The Book, Cat, & Cat Book Lovers Almanac

of historical trivia regarding books, cats, and other animals. Actually this blog has evolved so that it is described better as a blog about cats in history and culture. And we take as a theme the advice of Aldous Huxley: If you want to be a writer, get some cats. Don't forget to see the archived articles linked at the bottom of the page.

March 6, 2017

March 6, 1972

When the Swedish governmet in 2002 created the Astrid Lindgren Memorial award for children's literature, it became the biggest prize in this category. Asrid Lindgren (1907-2002) was a world famous children's author. The eponymous award, when Marisol Misenta (March 6, 1972) received it in 2013, was the equivalent of $770,000 dollars. Misenta is the Argentinian writer and illustrator, whose most recent work is Daytime Visions: An Alphabet (2016)

According to the ALMA website

The award laureates are chosen by a jury with broad expertise in international children’s and young adult literature, reading promotion and children’s rights. The 12 members include authors, literary critics, scholars, illustrators and librarians. One member represents Astrid Lindgren's family.

The same site says of Misenta (or ISOL as the artist is known)

Isol creates picturebooks from the eye level of the child. Her pictures vibrate with energy and explosive emotions. With a restrained palette and ever-innovative pictorial solutions, she shifts ingrained perspectives and pushes the boundaries of the picturebook medium. Taking children’s clear view of the world as her starting point, she addresses their questions with forceful artistic expression and offers open answers. With liberating humour and levity, she also deals with the darker aspects of existence....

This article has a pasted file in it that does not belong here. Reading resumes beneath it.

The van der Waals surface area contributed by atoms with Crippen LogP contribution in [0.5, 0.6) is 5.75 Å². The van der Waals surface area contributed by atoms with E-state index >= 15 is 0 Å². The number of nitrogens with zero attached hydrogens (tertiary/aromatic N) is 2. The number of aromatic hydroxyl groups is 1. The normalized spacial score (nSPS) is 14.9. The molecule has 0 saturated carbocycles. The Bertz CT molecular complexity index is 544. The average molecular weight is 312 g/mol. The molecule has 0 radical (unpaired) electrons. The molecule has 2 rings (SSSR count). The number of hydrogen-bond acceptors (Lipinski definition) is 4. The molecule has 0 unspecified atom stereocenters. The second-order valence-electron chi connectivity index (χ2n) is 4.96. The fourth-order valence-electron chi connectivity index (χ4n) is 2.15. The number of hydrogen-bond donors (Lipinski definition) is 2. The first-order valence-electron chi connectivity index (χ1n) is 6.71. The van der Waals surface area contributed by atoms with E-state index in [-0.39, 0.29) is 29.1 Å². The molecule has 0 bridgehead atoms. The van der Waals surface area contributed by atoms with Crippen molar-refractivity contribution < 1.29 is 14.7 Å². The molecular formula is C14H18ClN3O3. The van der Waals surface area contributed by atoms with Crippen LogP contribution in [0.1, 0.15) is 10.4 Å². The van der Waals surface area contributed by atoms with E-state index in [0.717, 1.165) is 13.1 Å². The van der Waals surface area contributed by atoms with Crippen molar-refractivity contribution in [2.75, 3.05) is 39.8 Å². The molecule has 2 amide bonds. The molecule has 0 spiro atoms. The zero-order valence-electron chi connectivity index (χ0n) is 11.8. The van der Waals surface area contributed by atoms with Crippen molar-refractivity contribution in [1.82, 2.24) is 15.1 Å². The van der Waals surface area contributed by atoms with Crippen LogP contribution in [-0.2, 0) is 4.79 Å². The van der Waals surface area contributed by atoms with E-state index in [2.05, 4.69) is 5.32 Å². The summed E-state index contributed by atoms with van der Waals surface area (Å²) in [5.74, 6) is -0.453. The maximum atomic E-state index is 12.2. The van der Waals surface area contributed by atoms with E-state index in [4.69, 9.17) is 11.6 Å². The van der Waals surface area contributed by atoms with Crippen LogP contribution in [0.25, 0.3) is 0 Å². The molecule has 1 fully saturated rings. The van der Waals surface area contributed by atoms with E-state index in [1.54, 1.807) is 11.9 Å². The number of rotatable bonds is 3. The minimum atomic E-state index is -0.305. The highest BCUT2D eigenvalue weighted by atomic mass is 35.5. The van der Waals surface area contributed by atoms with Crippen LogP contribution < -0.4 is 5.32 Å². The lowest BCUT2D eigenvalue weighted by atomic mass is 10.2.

Isol was born Marisol Misenta in Buenos Aires in 1972. She began her artistic education at the Escuela Nacional de Belles Artes, “Rogelio Yrurtia”, studying to be an art teacher, followed by a couple of years at the Academy of Fine Arts in Buenos Aires.

Isol is the writer and illustrator of about 10 published titles and has illustrated a similar number of published works by other authors. She made her debut in 1997 with
Vida de perros, the story of a little boy who sees clear similarities between himself and his dog. ....

The stories are humorous with surprising twists, occasionally philosophical and always subtle. Isol is on the children’s side, seeing the world through their eyes and exposing the absurdities of the adult world.
El Globo (2002) describes an angry, loud-mouthed mother who is transformed into a balloon. In Petit, el monstruo (2007), a child tries to figure out why his behaviour is considered praiseworthy on one occasion but cause for scolding on another.

Isol is constantly exploring new formats and forms for the books themselves.
Tener un patito es útil (2007) can be read from two directions with two different results: one story about what a boy can use a duck for, and another story showing what a duck can use a boy for. Nocturno (2011) is a beautiful introduction to the night’s dreams, printed in fluorescent colours that are best enjoyed in the dark...

From Daytime Visions: An Alphabet

The citation notes that:

Her long-standing collaboration with Argentinian poet Jorge Luján has produced a large number of books where Isol, through her illustrations, is the story’s co-author rather than an illustrator in the conventional sense. Her works have been published in some 20 countries.

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